Mike Cernovich. Photo: Susan Walsh / AP

Before the tweet left President Trump's fingers, alt-right digital media personality Mike Cernovich had already reported to his 323,000 followers that Reince Priebus was being replaced as chief of staff:

Earlier in the week, Roger Stone, on InfoWars, claimed that John Kelly was under consideration for Priebus's job — two days before the New York Times reported it.

.@infowars Exclusive - @realDonaldTrump considering Homeland Security Sec John Kelly for WH CoS.
— Roger Stone (@RogerJStoneJr) July 25, 2017

A week prior, Cernovich reported that Priebus was planting hit pieces on new White House communications director Anthony Scaramucci.

Days later, Scaramucci went on a vulgar rant claiming Priebus was the source of leaks in an interview with the New Yorker.

This isn't a brand new phenomenon either. In April, Cernovich tweeted: "Breaking news! Possible air strikes by the U.S. in Syria tonight" on the evening that Trump ordered missile strikes against the Syrian regime. Earlier in April, he beat Bloomberg to the story that former National Security Advisor Susan Rice requested the identities of Trump associates included in "incidental" intelligence surveillance.

In February, controversial internet personality Chuck Johnson claimed on GotNews.com that White House deputy chief of staff Katie Walsh was responsible for leaks to the press. Walsh was ousted the following month, and Breitbart reported that the Johnson story triggered her departure.

The flip side: Cernovich spearheaded the 'Pizzagate' conspiracy theory and claimed that Hillary Clinton had Parkinson's. InfoWars founder Alex Jones claimed that 9/11 and the Sandy Hook shooting were inside jobs and that President Obama was the "the global head of Al-Qaeda." Johnson claims that Obama is gay and incorrectly identified the anonymous woman at the center of Rolling Stone's retracted campus rape story.

Why it matters: These publishers now appear to have White House access. The fake stories make it hard to spot the true news, but for others, the true news gives credibility to the misinformation.

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Illustration: Sarah Grillo/Axios

  1. Global: Total confirmed cases as of 10 p.m. EST: 32,135,220 — Total deaths: 981,660 — Total recoveries: 22,149,441Map.
  2. U.S.: Total confirmed cases as of 10 p.m EST: 6,975,980 — Total deaths: 202,738 — Total recoveries: 2,710,183 — Total tests: 98,481,026Map.
  3. Politics: House Democrats prepare new $2.4 trillion coronavirus relief package.
  4. Health: Cases are surging again in 22 states — New York will conduct its own review of coronavirus vaccine.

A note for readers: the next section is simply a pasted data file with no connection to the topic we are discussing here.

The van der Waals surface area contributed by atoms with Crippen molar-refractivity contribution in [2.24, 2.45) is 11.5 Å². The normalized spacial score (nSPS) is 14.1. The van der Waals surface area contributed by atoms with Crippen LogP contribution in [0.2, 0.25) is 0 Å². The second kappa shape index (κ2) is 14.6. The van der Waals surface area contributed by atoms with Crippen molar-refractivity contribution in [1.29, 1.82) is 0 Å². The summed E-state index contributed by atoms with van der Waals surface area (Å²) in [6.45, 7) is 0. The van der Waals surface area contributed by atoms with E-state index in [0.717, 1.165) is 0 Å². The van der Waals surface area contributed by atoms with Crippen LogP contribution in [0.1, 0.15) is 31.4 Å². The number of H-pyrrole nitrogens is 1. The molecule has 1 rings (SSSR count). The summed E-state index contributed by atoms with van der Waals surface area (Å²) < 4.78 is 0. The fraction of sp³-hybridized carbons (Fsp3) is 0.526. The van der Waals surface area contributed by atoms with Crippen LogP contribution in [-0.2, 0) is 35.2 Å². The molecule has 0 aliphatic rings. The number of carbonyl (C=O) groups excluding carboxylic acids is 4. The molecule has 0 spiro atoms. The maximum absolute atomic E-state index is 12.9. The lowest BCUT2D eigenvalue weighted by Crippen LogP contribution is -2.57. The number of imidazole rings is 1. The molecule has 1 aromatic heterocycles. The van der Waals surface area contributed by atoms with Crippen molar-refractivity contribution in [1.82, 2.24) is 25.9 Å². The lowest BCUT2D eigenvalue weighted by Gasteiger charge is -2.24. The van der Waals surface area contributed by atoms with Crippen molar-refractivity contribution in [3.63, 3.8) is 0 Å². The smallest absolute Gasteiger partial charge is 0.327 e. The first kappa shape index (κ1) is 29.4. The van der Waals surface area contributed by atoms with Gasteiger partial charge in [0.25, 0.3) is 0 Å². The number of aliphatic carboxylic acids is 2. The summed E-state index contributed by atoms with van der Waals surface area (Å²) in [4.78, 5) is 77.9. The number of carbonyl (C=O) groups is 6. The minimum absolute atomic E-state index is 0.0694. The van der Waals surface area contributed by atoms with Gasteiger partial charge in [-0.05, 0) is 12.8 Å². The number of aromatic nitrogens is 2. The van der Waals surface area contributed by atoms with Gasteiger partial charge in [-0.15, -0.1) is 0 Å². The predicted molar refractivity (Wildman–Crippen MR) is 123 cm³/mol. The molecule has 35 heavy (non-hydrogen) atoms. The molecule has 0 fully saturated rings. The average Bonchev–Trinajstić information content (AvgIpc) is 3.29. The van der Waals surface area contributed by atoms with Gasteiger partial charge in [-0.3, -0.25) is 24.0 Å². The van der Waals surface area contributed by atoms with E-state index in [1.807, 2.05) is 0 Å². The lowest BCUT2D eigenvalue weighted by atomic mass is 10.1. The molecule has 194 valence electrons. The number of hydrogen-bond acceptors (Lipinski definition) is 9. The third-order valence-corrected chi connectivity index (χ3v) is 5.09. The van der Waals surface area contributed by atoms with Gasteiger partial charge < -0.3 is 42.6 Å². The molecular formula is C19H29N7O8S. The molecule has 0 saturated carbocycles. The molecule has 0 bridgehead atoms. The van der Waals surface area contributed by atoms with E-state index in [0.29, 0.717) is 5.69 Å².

5. Business: America is closing out its strongest quarter of economic growth.
  6. Technology: 2020 tech solutions may be sapping our resolve to beat the pandemic.
  7. Sports: Pac-12 will play this fall despite ongoing pandemic — Here's what college basketball will look like this season.
  8. Science: Global coronavirus vaccine initiative launches without U.S. or China — During COVID-19 shutdown, a common sparrow changed its song.
9 hours ago - Sports

Pac-12 will play football this fall, reversing course

A view of Levi's Stadium during the 2019 Pac-12 Championship football game. Photo: Alika Jenner/Getty Images

The Pac-12, which includes universities in Arizona, California, Colorado, Oregon, Utah and Washington state, will play football starting Nov. 6, reversing its earlier decision to postpone the season because of the coronavirus pandemic.

Why it matters: The conference's about-face follows a similar move by the Big Ten last week and comes as President Trump has publicly pressured sports to resume despite the ongoing pandemic. The Pac-12 will play a seven-game conference football season, according to ESPN.

Dave Lawler, author of World
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Global coronavirus vaccine initiative launches without U.S. or China

Data: Gavi, The Vaccine Alliance; Map: Naema Ahmed/Axios

A global initiative to ensure equitable distribution of coronavirus vaccines now includes most of the world — but not the U.S., China or Russia.

Why it matters: Assuming one or more vaccines ultimately gain approval, there will be a period of months or even years in which supply lags far behind global demand. The COVAX initiative is an attempt to ensure doses go where they're most needed, rather than simply to countries that can produce or buy them at scale.

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